The takeaway from all of this is that it’s not always such a great idea to think too much. Automatic pilot isn’t necessarily a bad thing—it’s part of how our brain conserves resources. So go with that and roll, swing, dance, clip or whatever it is you like to do. Just do it. Your brain has the details under control.

In Politics and Sports, Conspiracy Theorists Make the Same Error


Image of Lane Kiffin via Wikipedia

Can you imagine a world without conspiracy theories?  I’ve tried and can’t quite get there. So pervasive is the human tendency to want a “meaning” behind events–even if that meaning is a contorted network of impossibilities–I can’t see any way to envision us without it.  The conspiratorial urge is robust and infectious, with no known cure.

We see this evidenced in politics all the time (the neurotically persistent “birthers” and 9/11 conspiratorialists, for example) — but it’s just as true in other walks of life. Right now college football is experiencing a run-in with this shadow of human nature, and the game is getting ugly.

Quick overview for those who may not follow college football:  in the Southeastern Conference (SEC), two teams remain undefeated, Alabama in the SEC West and Florida in the SEC East.  They are also ranked #1 and #2 in the national college football polls.  Last year, the same two teams played a grueling game in the SEC Championship, so hype about a rematch has been buzzing ever since last season.  Halfway through this season, the rematch is becoming more and more likely, though not by any means inevitable.

So far, so good.  Now, enter two peripheral variables:  first– SEC officiating this season has been atrocious.  In multiple games, SEC referees have made horrible calls, in some cases affecting the outcome of the game.  I mentioned one example in a previous post and there’s been more since.  It’s gotten so bad that one set of SEC refs has been suspended by the conference for making bad calls in back-to-back games.  This is unfortunate, but sadly not uncommon. Conferences don’t typically suspend refs, but all conferences are plagued by bad calls–it’s the nature of a game officiated by imperfect humans.  Even with instant replay, every call ultimately relies on human perception and interpretation, and we all share dramatic debits in both of those columns.

Enter the second variable: the conspiratorial instigator.  Lane Kiffin, new coach of the Tennessee Volunteers, has nominated himself the Joe McCarthy of college football by accusing the league and the refs and anyone else involved of conspiring to keep Alabama and Florida undefeated, so that the much-hyped rematch will happen and big money will follow.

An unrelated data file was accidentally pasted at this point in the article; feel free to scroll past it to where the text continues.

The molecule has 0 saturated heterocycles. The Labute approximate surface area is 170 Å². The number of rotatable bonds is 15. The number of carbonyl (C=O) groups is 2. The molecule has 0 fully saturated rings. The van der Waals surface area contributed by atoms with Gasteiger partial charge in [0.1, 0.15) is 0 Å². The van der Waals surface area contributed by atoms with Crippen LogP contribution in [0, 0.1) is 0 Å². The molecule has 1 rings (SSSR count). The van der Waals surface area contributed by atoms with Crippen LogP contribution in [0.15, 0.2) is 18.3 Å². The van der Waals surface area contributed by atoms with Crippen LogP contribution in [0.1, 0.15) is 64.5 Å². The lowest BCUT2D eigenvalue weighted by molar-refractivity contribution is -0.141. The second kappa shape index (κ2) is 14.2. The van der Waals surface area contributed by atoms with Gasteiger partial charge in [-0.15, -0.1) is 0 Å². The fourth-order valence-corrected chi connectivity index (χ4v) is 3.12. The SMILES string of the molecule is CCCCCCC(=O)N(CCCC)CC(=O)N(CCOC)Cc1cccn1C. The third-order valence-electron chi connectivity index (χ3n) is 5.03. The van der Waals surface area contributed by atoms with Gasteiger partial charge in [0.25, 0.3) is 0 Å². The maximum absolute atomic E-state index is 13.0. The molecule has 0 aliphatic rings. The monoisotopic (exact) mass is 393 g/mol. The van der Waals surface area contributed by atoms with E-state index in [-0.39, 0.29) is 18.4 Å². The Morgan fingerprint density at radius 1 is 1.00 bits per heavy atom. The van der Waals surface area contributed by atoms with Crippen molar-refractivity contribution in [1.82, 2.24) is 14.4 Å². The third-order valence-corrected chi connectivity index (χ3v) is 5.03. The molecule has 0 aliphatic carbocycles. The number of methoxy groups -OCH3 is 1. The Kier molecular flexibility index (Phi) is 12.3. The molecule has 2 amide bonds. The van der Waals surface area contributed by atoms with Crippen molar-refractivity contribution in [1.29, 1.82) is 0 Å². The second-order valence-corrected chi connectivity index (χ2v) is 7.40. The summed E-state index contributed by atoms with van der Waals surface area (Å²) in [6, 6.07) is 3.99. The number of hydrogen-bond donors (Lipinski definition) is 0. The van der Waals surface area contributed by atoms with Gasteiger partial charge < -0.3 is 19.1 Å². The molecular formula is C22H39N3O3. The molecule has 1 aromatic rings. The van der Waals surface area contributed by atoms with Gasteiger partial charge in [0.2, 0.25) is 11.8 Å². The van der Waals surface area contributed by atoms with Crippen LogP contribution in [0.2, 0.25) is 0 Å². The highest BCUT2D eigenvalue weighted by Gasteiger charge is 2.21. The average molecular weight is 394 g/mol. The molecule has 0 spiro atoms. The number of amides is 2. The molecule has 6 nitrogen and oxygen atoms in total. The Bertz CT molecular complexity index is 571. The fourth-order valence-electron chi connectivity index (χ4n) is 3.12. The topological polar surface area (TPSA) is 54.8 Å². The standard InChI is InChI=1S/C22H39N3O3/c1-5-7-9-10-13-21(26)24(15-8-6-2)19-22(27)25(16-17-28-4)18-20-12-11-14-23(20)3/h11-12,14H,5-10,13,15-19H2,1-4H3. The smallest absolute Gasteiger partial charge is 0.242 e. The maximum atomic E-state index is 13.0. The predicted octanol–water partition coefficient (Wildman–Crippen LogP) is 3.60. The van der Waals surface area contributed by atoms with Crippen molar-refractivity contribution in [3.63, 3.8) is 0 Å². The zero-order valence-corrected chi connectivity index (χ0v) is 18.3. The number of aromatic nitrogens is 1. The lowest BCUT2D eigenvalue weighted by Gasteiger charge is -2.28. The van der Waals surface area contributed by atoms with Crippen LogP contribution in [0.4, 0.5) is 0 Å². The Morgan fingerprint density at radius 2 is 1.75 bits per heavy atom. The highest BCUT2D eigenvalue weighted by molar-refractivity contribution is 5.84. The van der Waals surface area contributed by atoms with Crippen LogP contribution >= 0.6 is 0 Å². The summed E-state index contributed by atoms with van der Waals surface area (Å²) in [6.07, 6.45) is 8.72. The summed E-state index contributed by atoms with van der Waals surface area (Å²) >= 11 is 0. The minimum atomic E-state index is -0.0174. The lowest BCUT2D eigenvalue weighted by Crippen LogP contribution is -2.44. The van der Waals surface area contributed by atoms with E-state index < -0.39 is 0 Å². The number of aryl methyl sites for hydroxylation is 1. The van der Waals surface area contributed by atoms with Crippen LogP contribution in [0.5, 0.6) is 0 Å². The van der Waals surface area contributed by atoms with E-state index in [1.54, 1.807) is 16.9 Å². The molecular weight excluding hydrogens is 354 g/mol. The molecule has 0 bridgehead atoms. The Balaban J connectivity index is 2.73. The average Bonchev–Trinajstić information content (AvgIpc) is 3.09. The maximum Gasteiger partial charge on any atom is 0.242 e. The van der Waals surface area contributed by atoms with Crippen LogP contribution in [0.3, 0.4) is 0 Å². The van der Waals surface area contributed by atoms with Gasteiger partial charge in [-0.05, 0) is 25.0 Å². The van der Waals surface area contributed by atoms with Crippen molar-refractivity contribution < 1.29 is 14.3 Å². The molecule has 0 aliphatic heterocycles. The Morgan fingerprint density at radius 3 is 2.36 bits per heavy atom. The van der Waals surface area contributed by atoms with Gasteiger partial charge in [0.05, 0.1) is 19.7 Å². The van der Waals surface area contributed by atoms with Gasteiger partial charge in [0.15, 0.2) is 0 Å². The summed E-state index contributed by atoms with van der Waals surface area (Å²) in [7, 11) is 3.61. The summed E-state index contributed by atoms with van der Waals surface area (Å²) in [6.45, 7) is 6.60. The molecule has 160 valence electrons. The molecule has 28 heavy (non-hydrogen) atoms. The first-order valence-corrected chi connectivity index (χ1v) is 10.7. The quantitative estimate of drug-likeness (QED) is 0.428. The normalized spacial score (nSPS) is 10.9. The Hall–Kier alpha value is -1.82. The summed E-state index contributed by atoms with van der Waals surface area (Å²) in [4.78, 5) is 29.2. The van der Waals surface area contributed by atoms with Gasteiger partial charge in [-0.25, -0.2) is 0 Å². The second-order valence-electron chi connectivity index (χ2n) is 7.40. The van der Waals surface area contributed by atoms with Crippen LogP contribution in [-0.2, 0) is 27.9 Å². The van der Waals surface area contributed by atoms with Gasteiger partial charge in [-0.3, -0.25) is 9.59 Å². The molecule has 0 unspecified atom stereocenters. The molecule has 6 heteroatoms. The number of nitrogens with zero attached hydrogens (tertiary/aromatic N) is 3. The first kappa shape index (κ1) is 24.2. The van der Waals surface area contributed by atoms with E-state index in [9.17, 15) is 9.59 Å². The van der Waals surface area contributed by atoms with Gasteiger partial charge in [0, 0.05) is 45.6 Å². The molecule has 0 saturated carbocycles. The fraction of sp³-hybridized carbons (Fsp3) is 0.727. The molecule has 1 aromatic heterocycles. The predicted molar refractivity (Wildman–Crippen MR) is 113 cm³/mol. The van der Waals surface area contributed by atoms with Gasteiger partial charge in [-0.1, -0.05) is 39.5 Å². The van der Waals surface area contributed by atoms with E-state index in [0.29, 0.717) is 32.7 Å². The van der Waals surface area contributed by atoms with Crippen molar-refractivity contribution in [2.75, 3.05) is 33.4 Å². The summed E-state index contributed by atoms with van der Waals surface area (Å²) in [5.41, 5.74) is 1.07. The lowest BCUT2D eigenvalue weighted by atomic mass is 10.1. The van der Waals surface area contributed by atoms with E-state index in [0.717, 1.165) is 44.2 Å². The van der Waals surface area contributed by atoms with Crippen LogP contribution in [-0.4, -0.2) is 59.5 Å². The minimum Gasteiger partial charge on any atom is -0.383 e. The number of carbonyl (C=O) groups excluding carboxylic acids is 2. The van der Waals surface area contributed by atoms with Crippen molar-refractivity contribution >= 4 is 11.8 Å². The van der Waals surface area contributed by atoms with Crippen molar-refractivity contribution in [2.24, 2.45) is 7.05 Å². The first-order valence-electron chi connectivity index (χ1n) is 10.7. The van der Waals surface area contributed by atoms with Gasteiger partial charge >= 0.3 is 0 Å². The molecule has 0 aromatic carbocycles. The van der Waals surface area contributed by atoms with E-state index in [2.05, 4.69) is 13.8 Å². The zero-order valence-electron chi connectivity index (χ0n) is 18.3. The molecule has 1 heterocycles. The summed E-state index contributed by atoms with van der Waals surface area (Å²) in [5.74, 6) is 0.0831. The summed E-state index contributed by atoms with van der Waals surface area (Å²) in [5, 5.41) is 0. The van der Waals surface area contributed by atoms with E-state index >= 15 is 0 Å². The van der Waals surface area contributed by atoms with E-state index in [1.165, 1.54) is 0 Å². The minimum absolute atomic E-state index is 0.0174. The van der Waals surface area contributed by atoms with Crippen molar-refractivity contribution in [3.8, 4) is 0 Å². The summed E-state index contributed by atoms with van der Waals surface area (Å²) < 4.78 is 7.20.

Kiffin’s team, you see, has lost to both of the undefeated SEC teams in question, and he’s a little bitter about that.  But beyond bitterness, he’s also prone to conspiratorial paranoia. Before the season started he publicly accused Florida head coach Urban Meyer of “cheating” in an attempt to recruit a player who ultimately decided to play for Tennessee.  His accusation was unfounded and the league made him apologize for his character defaming remarks.

After his team’s loss to Alabama last Saturday, Kiffin is back at it. He accused the SEC refs who called the game of intentionally not calling penalties on Alabama, with the strong implication that they did so because the conference wants Alabama to stay undefeated.  To his credit, the SEC commissioner reprimanded Kiffen for his zanny remarks and threatened a coaching suspension if he makes one more.

The thing is, Kiffin’s conspiracy mania is spreading.  College football message boards, blogs, and every other public venue are humming with agitation. “How could it possibly be a coincidence that SEC refs are screwing up so much this year AND Alabama and Florida remain undefeated heading toward a potential rematch?” the agitators ask.  The SEC must be behind this–no, the whole damn NCAA must be behind this!  It’s all about advertising dollars and publicity for the championship!  Conspiracy!

It’s easy enough to identify the combustible elements of this insanity, and when you add a spark of bitterness-tinged paranoia from a guy like Kiffin, it’s easy to see how the insanity has exploded.

I tell you this not because I think anyone needs to pay special attention to college football, but rather to point out the underlying error that makes this and every other conspiracy viable.  Some call it the fundamental attribution error, others call it correspondence bias — but whichever term you prefer, the result is the same: believing that the behavior of others occurs apart from any situational context.

If you think that, then you’re a short step away from ascribing secretive or sinister motives to their behavior.  In fact, whatever your personal predisposition happens to be will likely guide your interpretation of others’ behavior, despite whatever situational context exists that makes your interpretation a steaming mound of horse shite.  If my team loses, it’s not because we were beaten by a better team, it’s because we fell victim to the malevolent motivations of others – simple as that.

According to the “just-world hypothesis,” we can’t stomach the possibility that events may simply happen without a means to explain them in some larger, sensible way. Conspiracy theory provides a framework for making sense of the random — for trumping the contingencies of living in a contingency-ruled world. This isn’t really possible, but conspiracy theory makes it seem possible by giving us someone to blame.

Which is why conspiracy will always be with us — it’s another mental escape hatch from the tyranny of the random.  Regrettably, it also feeds the worst part of our natures.